as to the theology itself it is an interesting mix from everywhere, integrating greek philosophy, hindou mysticism and as well as buddhism, along with some islamic notions. the secrecy and the fact that they had to go underground many times is very understandable in this region of the world, though in this day and age the norms of the faith can be presented on the internet without fearing repercussions, as is the case in this thread.
     
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    modesty

    modesty

    Well-Known Member
    I always wanted to know if he killed someons.
    Mohammed clearly approved of the entire slaughter of all Jewish males over puberty who belonged to the Banu Qurayza and he just sat back and watched the beheadings, of Jews one after one, into the hundreds, and eventually every Jewish male over puberty was 1000 Jews killed for remaining loyal to Judaism.
    as for others there are plenty of evidence about killing people.
     
    X

    Xynus87

    New Member
    Yes of course he commanded many campaigns
    غزوات الرسول ومعاركه منهم من يقول انها ٢٩ ومنهم من يقول اكثر، اشترك هو شخصياً ب ٧منها، استمرت هذه الغزوات ٨ سنوات

    بلغ ضحايا هذه المعارك اكثر من الف قتيل والاف المسبيين من الاولاد والنساءوهذا عدد كبير فيالجزيرة العربية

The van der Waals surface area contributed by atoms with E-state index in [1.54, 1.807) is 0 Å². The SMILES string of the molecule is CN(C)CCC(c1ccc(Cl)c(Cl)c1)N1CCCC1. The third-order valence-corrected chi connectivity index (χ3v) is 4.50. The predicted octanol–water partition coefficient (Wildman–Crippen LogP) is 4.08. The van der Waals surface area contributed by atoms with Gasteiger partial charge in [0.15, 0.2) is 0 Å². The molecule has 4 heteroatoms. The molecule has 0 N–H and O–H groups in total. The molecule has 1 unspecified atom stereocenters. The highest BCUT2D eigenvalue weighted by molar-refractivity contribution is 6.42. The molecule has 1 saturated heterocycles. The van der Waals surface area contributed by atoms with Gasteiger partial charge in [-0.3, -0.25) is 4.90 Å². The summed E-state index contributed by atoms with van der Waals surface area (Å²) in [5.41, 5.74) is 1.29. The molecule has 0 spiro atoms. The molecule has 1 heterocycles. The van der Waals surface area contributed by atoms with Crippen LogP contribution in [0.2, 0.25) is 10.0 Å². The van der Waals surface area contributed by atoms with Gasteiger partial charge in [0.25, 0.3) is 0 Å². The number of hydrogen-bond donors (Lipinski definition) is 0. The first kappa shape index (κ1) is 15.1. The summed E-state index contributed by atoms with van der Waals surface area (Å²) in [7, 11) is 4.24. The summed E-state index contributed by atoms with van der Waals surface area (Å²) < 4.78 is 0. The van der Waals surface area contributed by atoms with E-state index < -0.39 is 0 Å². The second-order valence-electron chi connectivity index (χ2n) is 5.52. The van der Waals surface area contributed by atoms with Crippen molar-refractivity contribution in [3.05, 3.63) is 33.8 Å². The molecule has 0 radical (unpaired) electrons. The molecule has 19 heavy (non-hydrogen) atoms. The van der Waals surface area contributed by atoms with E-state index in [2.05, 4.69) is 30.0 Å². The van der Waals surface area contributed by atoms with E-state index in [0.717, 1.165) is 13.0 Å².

هذا ما عدا الثورات الداخلية من حروب الردة بعد موت الرسول وغيرها التي استمرت حواليالسنتين من ٦٣٢م الى ٦٣٤م

    عدد غزوات ومعارك المسلمين العسكرية هو ٥٤٨ منها ٢٠٠ معركة في اسبانيا لوحدها

    اما الاغتيالات والتصفيات فحدث ولا حرج اذ نادراً ما نجح خليفة باكمال حكمه واخص بالذكر ماحدث لعلي بن ابي طالب وعائلته احفاد الرسول​
    Not these campaigns, I'm talking about the Islamic conquests out of Arabia.
     
    X

    Xynus87

    New Member
    I disagree.

    Self defense is not violence. It is "counter" violence.

    Lets continue the focus on bani maroof as this thread was made for.
    Define violence first.
     
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    Saqar18

    Saqar18

    New Member
    not sure what that changes. no matter how you describe it, they stopped converting and preaching to prevent instigating problems with moslems, leading to restricting marriages to within the followers of the druze faith, and that with time became the norm.
    the first notion of the faith in terms of chronology not in terms of theological doctrine. the first the sect came into being was through the notion that the fatimid caliph elhakem bi2amr ellah is is a divine incarnation. this is a historical fact.
    I disagree. Al-hakim is a "maqam". A station to reflect gods truth onto the believers.
    He isnt saying "i am the lord"
    He is saying "approximate yourself with the lord."
    Just like how a word is a station for its meaning. For example "Tree"

    "like the notion of not accepting any converts into the faith, that was a compromise to appease some of the oppression from the islamic surroundings, same as not preaching, nor accepting any converts, nor even marying outside the sect"

    This changes alot. You were suggesting that the faith stopped converting because of fear of oppression. Not true.

    However, thats not the case. The call was conclused because the job was done. End of proselytizing because they reached who they needed to reach.

    Divine incarnation is what ad-darazi was preaching. Which in the end had him killed.